Coming To Terms

Writer explores childhood cancer journey through fiction

By Jessica Laskey
December 2022

Maia Evrigenis could not have known her battle with adolescent cancer would be universal, but that’s what happened when her fictional memoir “Neon Jane” was published by Koehler Books this past May.

“As a cancer survivor, I felt like I was living in a different body,” says the Arden Arcade resident, who was diagnosed with acute myeloid leukemia at age 13. “Other people didn’t have bodies that made cancer cells. I felt weird and alone about being different, and that’s the part of the book people tell me they relate to the most. It’s given me the sense that my extremely personal experience is actually very universal.”

Evrigenis spent seventh and eighth grade at Sutter Middle School in treatment and recovery for AML, a rare blood cell cancer that requires intense chemotherapy, which Evrigenis received at Stanford’s Lucille Packard Children’s Hospital.

Since Evrigenis hails from a well-known local family—her father, orthodontist Greg Evrigenis, has put braces on many kids in town—she became known as “Greg’s sick kid.” She tried to escape this identity by attending New York University, thinking she’d start over in a new city.

“Little did I know that the cancer survivor identity made me me. It wasn’t something I wanted to forget,” she says.
“People didn’t know I had that heavy history. I missed being somewhere where people respected me, where I felt more understood. Now that I’m back in Sacramento, I feel vulnerable but also the most seen. I’m validated being around people who knew me then.”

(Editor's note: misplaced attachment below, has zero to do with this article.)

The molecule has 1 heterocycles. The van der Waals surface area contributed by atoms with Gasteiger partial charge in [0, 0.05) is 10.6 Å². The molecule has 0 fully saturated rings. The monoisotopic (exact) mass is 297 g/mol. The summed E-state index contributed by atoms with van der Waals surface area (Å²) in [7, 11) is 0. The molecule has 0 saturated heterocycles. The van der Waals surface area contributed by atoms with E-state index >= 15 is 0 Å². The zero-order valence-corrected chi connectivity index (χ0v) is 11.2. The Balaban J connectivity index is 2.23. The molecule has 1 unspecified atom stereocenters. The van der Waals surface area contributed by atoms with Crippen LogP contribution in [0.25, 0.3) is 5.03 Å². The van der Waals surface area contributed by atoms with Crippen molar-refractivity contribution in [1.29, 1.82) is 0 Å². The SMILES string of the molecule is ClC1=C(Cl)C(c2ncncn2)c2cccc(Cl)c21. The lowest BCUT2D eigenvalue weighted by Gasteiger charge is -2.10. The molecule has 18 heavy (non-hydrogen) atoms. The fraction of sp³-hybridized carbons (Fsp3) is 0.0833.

Coming to terms with her identity as a cancer survivor led Evrigenis to pursue a master’s of fine arts degree at California Institute of the Arts and capture her feelings in a book. She always wanted to be a writer, but many people encouraged her to pursue medicine and find a cure for cancer. It took four years at NYU to realize she was meant to be a writer.

“By senior year, I could not ignore that I had this book ready to be written,” says Evrigenis, who graduated with her MFA in 2019. “Getting my MFA was the right choice. I got to really focus there and this book just came out.”

While “Neon Jane” is loosely based on Evrigenis’ experience, it’s a work of fiction. Jane is a spunky, pink-wigged ghost who haunts 24-year-old protagonist Maia, pressuring her to be a more successful person in the name of childhood cancer. (Evrigenis wore a pink wig after losing her hair during chemo, but that’s where the similarities end.)

“It’s been really well received because people say it feels so real,” the writer says.

Although Evrigenis is working on her next project (a short story collection), she’s taking a moment to revel in a job well done.

“Though as a writer you’re naturally always thinking about what’s next, I’m trying to enjoy the fact that this book is completed,” Evrigenis says. “I see it sitting on my parents’ coffee table and I think, oh my gosh, I actually did it! Now I’m just trying to focus on my baby girl Jean and feeling much more present. For the first time in my life, I don’t feel pressure to write this story.”

“Neon Jane” is available at Capital Books, Beers Books and online at Barnes & Noble, Amazon, Walmart, Indiebound and BookShop. For information, visit

Jessica Laskey can be reached at Follow us on Facebook, Twitter and Instagram: @insidesacramento.

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